It’s election year. Like it or not, this year Australia gets to go to the polls federally, and we have a choice between Tony Abbott and Julia Gillard. Tony Abbott has abysmal “preferred PM” ratings, but the ALP has struggled in the polls consistently under the minority government thanks to a relentless campaign of negativity from the LNP and complicity by the mainstream media.
Since so much of an election comes down to who we want to have as prime minister (regardless of what pundits would say otherwise), it behoves us to keep in mind who Tony Abbott is. What sort of a person is he?
Let’s get it from the horse’s mouth.
Tony tells us not to believe what he says is a real promise unless it’s scripted:
Well, again Kerry, I know politicians are gonna be judged on everything they say, but sometimes, in the heat of discussion, you go a little bit further than you would if it was an absolutely calm, considered, prepared, scripted remark, which is one of the reasons why the statements that need to be taken absolutely as gospel truth is those carefully prepared scripted remarks.
Support for the Troops
When visiting Afghanistan in October 2010 and told of a recent Australian soldier’s death, Tony Abbott said that sometimes:
Abbott has always insisted he was taken out of context there – but let’s be honest: what’s the context for someone who styles himself as the alternate PM saying “shit happens” in response to a description about how troops died for their country? Context or not, it was a highly insensitive way of reacting.
On religious tolerance and diversity
“I think everyone should have some familiarity with the great texts that are at the core of our civilisation … that includes, most importantly, the bible … I think it would be impossible to have a good general education without at least some serious familiarity with the bible and with the teachings of christianity … that doesn’t mean that people have to be believers.”
So, regardless of what religion kids are raised under (or none), in order to have a comprehensive education they need to have “serious familiarity” with the bible and the teachings of christianity. Right.
On abortion and the reproductive rights of women
“The problem with the Australian practice of abortion is that an objectively grave matter has been reduced to a question of the mother’s convenience. Aborting a first trimester fetus is not morally identical to deliberately killing a living human being, but it’s not just removing a wart or a cyst either.”
Asked in a 60 minutes interview about his views on homosexuality, Tony replied:
“I probably feel a bit threatened, as so many people do. It’s a fact of life.”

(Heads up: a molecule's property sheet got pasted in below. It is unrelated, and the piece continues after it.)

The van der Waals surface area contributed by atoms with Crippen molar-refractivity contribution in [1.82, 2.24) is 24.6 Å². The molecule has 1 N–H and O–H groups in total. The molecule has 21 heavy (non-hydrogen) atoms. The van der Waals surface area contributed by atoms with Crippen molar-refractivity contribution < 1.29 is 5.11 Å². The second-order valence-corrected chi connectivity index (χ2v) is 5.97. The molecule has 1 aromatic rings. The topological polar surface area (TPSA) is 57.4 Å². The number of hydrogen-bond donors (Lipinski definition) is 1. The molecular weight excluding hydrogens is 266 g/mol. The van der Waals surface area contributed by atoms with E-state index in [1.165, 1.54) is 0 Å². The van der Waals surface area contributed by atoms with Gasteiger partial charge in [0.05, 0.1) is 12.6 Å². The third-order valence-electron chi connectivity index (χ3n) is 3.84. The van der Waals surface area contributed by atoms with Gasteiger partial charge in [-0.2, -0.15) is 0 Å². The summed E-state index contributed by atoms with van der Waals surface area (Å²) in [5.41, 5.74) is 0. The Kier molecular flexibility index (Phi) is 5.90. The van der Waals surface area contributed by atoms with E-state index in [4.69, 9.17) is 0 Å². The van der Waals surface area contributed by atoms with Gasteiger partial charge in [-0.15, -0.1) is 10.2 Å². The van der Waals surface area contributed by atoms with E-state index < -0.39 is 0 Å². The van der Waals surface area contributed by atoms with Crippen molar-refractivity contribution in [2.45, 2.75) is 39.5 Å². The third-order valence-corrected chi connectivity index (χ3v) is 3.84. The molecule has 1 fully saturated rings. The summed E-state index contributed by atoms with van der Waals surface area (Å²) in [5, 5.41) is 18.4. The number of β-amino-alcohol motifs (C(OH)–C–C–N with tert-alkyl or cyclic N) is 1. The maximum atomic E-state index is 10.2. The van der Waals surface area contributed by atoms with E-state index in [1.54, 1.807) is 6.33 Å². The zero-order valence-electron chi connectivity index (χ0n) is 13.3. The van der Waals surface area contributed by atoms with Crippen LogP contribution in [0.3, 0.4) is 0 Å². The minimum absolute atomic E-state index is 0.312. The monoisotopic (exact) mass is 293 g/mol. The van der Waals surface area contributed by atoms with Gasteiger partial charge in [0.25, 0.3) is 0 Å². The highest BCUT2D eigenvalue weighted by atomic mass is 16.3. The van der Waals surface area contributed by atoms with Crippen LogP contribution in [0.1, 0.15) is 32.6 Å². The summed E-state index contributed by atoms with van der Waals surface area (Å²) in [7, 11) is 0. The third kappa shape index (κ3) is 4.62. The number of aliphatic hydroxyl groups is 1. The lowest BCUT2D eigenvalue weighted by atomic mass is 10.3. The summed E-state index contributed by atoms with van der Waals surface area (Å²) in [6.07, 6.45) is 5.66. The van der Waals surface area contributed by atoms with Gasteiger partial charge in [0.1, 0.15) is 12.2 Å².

He also said:
“There is no doubt that challenges, if you like, orthodox notions of the right order of things.”
On Bernie Banton
Bernie Banton, the public face of the mesothelioma campaign, tried to present a petition to Tony Abbott to make a key drug available on the PBS. Tony Abbott wasn’t amused when Bernie called him out for not being at his offices to accept the petition, and instead of gracefully apologising, went on the attack:
“Let’s be upfront about this. I know Bernie is very sick, but just because a person is sick doesn’t necessarily mean that he is pure of heart in all things.”
(Bernie Banton died less than a month later, 27 November 2007. A NSW state funeral was held for him, and he had received the Order of Australia in 2005.)
In response for being called out for being late to a scheduled debate with Nicola Roxon
Roxon: “You can’t even get here on time.”
Abbott: “It certainly wasn’t intentional.”
Roxon: “You can control these things mate. I’m sure had you wanted to you could.”
Abbott: “That’s bullshit. You’re being deliberately unpleasant. I suppose you can’t help yourself, can you.”
Maybe Nicola could have been more polite? She had been left waiting for him for a scheduled debate, so a little frustration is understandable. Abbott going on such a strong personal attack in response? Hardly prime-ministerial conduct.
Just days after the scandal hit the fan over Alan Jones’ saying Julia Gillard’s father must have “died of shame”, Abbott, in Parliament, claimed government support for Peter Slipper was:
“another day of shame for a government which should already have died of shame”.
Yet Abbott went on radio that afternoon rebutting any correlation between Alan Jones’ words and his:
“I’d completely forgotten about [it].”
Not really observant, is he?
Ability to remember facts
When Tony went on the 7.30 report 22 August 2012 to again decry the impact of the Carbon Tax, citing a project closure by BHP, he neglected to read a press release from BHP stating the Carbon Tax wasn’t a factor:
Leigh Sales: “Have you actually read BHP’s statements?”
Tony Abbott: “No.” (Rest of response removed as it’s not relevant to the question.)
However, the next day, Tony stated he had read it: